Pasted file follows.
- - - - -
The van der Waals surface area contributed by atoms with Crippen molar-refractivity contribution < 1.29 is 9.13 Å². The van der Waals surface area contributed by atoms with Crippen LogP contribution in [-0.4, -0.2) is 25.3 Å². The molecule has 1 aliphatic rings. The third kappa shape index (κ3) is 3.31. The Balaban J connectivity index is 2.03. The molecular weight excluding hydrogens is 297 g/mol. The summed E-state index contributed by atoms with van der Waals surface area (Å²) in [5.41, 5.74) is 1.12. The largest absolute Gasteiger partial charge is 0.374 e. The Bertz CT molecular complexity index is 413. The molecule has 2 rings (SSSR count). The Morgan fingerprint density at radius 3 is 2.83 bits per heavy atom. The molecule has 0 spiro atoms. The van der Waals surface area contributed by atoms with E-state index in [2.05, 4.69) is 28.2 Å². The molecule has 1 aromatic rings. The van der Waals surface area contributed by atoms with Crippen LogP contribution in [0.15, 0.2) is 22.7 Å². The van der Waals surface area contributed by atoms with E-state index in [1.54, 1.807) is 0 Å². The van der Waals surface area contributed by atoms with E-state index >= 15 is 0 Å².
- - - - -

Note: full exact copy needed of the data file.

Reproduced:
The van der Waals surface area contributed by atoms with Crippen molar-refractivity contribution < 1.29 is 9.13 Å². The van der Waals surface area contributed by atoms with Crippen LogP contribution in [-0.4, -0.2) is 25.3 Å². The molecule has 1 aliphatic rings. The third kappa shape index (κ3) is 3.31. The Balaban J connectivity index is 2.03. The molecular weight excluding hydrogens is 297 g/mol. The summed E-state index contributed by atoms with van der Waals surface area (Å²) in [5.41, 5.74) is 1.12. The largest absolute Gasteiger partial charge is 0.374 e. The Bertz CT molecular complexity index is 413. The molecule has 2 rings (SSSR count). The Morgan fingerprint density at radius 3 is 2.83 bits per heavy atom. The molecule has 0 spiro atoms. The van der Waals surface area contributed by atoms with E-state index in [2.05, 4.69) is 28.2 Å². The molecule has 1 aromatic rings. The van der Waals surface area contributed by atoms with Crippen LogP contribution in [0.15, 0.2) is 22.7 Å². The van der Waals surface area contributed by atoms with E-state index in [1.54, 1.807) is 0 Å². The van der Waals surface area contributed by atoms with E-state index >= 15 is 0 Å².